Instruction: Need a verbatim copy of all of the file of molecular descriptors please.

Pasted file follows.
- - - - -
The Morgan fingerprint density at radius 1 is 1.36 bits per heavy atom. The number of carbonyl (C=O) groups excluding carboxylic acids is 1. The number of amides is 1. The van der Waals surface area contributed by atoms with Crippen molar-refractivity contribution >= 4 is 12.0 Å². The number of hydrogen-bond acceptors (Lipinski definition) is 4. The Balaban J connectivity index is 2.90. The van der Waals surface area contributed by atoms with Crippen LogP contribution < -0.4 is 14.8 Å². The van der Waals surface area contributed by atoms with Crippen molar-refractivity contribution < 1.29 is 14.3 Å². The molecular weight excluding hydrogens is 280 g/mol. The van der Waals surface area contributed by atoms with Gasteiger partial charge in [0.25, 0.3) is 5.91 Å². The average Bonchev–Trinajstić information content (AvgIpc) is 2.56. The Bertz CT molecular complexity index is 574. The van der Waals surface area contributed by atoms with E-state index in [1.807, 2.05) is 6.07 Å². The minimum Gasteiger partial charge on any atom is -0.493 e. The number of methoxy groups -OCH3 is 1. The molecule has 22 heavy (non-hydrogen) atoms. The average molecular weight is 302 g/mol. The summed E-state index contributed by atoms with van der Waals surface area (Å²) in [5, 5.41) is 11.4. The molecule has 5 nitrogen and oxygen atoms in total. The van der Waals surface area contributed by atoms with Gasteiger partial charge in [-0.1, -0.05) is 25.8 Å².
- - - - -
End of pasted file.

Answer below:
The Morgan fingerprint density at radius 1 is 1.36 bits per heavy atom. The number of carbonyl (C=O) groups excluding carboxylic acids is 1. The number of amides is 1. The van der Waals surface area contributed by atoms with Crippen molar-refractivity contribution >= 4 is 12.0 Å². The number of hydrogen-bond acceptors (Lipinski definition) is 4. The Balaban J connectivity index is 2.90. The van der Waals surface area contributed by atoms with Crippen LogP contribution < -0.4 is 14.8 Å². The van der Waals surface area contributed by atoms with Crippen molar-refractivity contribution < 1.29 is 14.3 Å². The molecular weight excluding hydrogens is 280 g/mol. The van der Waals surface area contributed by atoms with Gasteiger partial charge in [0.25, 0.3) is 5.91 Å². The average Bonchev–Trinajstić information content (AvgIpc) is 2.56. The Bertz CT molecular complexity index is 574. The van der Waals surface area contributed by atoms with E-state index in [1.807, 2.05) is 6.07 Å². The minimum Gasteiger partial charge on any atom is -0.493 e. The number of methoxy groups -OCH3 is 1. The molecule has 22 heavy (non-hydrogen) atoms. The average molecular weight is 302 g/mol. The summed E-state index contributed by atoms with van der Waals surface area (Å²) in [5, 5.41) is 11.4. The molecule has 5 nitrogen and oxygen atoms in total. The van der Waals surface area contributed by atoms with Gasteiger partial charge in [-0.1, -0.05) is 25.8 Å².